- The world of cosmetic surgery has advanced tremendously over the last two decades. New procedures have emerged that can make an individual look and feel younger in a matter of a few minutes. Amongst the vast number of cosmetic procedures currently available, the face lift is a commonly performed one that is sought after by both men and women. Here we shall take a look at this procedure in a little more detail.
- What is a face lift? - A face lift is called a rhytidectomy in the world of medicine. It involves tightening the muscles of the face and smoothening of the skin so that the face appears younger. - However, it must be remembered that a face-lift is not an anti ageing solution.
- Lacrimal System
- - The lacrimal gland produces tears which enter into the "duct"
that drain the tears from the eye into the nose. The most common symptoms are If one has a plugged up "tear duct," not only will tears spill over the eyelids and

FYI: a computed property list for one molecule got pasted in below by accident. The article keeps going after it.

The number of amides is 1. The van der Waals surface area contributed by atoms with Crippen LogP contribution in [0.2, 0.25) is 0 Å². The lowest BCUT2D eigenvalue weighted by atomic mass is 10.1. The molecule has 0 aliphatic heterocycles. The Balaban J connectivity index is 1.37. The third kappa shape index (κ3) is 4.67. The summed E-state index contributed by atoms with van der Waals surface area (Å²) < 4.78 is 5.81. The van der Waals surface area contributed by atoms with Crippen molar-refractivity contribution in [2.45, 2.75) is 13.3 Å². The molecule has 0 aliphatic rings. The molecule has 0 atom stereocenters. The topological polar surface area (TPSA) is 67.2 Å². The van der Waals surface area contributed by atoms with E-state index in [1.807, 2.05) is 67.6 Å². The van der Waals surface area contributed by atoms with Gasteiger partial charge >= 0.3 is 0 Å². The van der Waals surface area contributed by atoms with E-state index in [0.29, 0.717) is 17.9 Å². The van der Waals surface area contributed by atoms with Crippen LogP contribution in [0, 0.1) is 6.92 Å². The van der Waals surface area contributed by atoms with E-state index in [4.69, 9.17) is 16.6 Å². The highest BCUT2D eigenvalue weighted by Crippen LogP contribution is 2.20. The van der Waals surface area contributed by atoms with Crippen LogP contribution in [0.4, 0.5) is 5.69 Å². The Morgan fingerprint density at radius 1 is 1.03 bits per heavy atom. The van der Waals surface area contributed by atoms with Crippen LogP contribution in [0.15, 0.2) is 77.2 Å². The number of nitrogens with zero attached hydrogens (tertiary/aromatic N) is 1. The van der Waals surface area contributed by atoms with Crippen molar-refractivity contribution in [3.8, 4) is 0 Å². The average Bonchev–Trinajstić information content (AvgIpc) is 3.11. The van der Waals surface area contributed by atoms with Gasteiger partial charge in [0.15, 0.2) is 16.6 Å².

run down the face, but the stagnant tears within the system can become infected.
(1) excess tearing (tears may run down the face) and
(2) mucous discharge
- This may lead to recurrent red eyes and infections.
- The excessive tearing can also produce secondary skin changes on the lower eyelids.
- Patients with lagophthalmos have an inability to close eyelids. This may occur, for instance, in patients with Thyroid eye disease.
- LATISSE® makes lash growth possible because of its active ingredient: bimatoprost. Although the precise mechanism of action is not known, research suggests that the growth of eyelashes occurs by increasing the percent of hairs in, and the duration of, the anagen (or growth) phase. Lashes can grow longer, thicker and darker because bimatoprost can also prolong this growth phase.
- Orbital Tumors
- - Orbital Tumor is any tumor that occurs within the orbit of the eye. The orbit is a bony housing in the skull about 2 inches deep that provides protection to the entire eyeball except the front surface. It is lined by the orbital bones and contains the eyeball, its muscles, blood supply, nerve supply, and fat.